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50 years later, Vietnam veteran set to earn Niagara University degree

by jmaloni


Wed, May 13th 2015 10:00 pm
Kevin Macaulay
Kevin Macaulay

The straight line Kevin Macaulay will walk across stage to receive his associate's degree from Niagara University this Saturday will be in stark contrast to the long and winding road that led him to that moment.

Macaulay's journey - beset with hope, heartbreak and heroism - began in 1965 when the Long Island native enrolled at NU. Macaulay served as a resident assistant at Niagara and met his future wife, Ann Quigley, who was a nursing student and captain of the women's basketball team.

After completing his freshman year, Macaulay fell ill, precipitating his withdrawal from school. No sooner did Macaulay withdraw then he received notice the Army had drafted him. However, he chose instead to volunteer to serve his country as a United States Marine.

Macaulay served in the Marines for four years, including one year in Vietnam, and was decorated for valor during the Battle of Khe Sanh. He has been interviewed and cited in a number of books and journals about that battle and the experience of combat.

Kevin maintained contact with Ann while he was overseas fulfilling his military service. They both moved to Long Island after she graduated in 1969, but before Kevin could complete his degree. Two years later, they were married.

Ann worked as a nurse in Nassau County and Kevin served as a stationary engineer for the New York City Board of Education while acting as chief of the East Meadow Fire Department for nearly 34 years. The couple raised nine children, two of whom are graduates of Niagara University.

In 2001, Macaulay, a trained emergency medical technician, was among the brave first responders who volunteered in the aftermath of the terrorist attacks in New York City.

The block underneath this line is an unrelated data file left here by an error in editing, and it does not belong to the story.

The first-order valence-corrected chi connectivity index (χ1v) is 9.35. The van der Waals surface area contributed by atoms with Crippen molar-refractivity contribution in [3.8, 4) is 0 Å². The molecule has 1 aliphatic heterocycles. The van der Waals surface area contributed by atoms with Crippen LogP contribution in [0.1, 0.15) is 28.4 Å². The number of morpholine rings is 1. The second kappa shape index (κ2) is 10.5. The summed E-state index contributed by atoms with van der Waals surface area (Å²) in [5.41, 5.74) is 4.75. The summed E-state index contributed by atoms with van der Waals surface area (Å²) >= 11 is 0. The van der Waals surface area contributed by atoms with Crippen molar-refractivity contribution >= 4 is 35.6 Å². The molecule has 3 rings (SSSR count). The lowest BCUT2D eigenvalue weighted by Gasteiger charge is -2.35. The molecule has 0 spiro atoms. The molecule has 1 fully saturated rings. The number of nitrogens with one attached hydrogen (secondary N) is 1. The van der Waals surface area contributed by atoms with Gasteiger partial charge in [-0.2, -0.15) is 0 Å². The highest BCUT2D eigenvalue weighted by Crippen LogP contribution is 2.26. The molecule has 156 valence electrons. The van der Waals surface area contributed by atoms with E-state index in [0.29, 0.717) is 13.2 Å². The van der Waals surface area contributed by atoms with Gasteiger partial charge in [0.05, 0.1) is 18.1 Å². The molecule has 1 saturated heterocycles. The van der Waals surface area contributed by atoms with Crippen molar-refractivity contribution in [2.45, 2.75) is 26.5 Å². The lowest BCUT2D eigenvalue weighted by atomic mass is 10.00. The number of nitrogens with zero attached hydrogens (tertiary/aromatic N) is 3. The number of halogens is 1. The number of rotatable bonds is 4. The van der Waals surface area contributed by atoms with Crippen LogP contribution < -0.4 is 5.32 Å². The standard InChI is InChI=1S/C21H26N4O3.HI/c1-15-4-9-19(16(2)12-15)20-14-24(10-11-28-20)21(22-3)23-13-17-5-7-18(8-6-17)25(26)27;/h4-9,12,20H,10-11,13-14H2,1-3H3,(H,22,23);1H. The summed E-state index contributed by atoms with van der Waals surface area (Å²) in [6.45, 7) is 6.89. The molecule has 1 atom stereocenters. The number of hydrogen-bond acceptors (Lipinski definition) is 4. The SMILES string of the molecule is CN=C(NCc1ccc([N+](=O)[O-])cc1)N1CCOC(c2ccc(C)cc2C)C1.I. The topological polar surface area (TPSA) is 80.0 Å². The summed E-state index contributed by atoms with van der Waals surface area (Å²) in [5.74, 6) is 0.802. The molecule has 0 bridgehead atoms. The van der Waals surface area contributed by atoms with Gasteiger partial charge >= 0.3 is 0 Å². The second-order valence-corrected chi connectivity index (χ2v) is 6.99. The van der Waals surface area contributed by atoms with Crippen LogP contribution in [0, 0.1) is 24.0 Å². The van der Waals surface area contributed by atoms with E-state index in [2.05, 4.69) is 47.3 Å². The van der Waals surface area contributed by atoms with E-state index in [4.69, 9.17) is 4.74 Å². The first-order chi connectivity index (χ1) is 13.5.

Five years later, he and his wife returned to Western New York, where Macaulay assumed the role of chief of Lewiston Fire Co. No. 1.

Macaulay re-enrolled at NU in 2010, but his attempts to complete his degree were thwarted again when Ann was diagnosed with cancer. She succumbed to the disease in 2012. After Ann's death, Macaulay became ill and was unable to continue his studies.

Now 67 years old, with more than his share of health challenges, Macaulay continues to work toward his B.A. in history. However, given his 3.92 GPA, his lifelong devotion to helping those in need and the successful completion of the requisite credit hours, Niagara University will present Macaulay with an associate's degree during Saturday afternoon's commencement exercises, which begin at 3 p.m. in the Gallagher Center.

Macaulay will be the first of 385 degree recipients during the event for the university's College of Arts and Sciences and College of Education.

"The experience of Kevin Macaulay is a testament to the Vincentian life of service that we strive to instill in our students," said the Rev. James J. Maher, C.M., president of Niagara University. "We tell our students to the put the needs of others before theirs, something that Kevin did on numerous occasions. At the same time, perhaps no one has made more valiant attempts to earn an NU degree over such an elongated timeframe than Kevin Macaulay. We are honored to recognize his resolve."

For more information on Niagara University's 2015 commencement ceremonies, visit www.niagara.edu/commencement.

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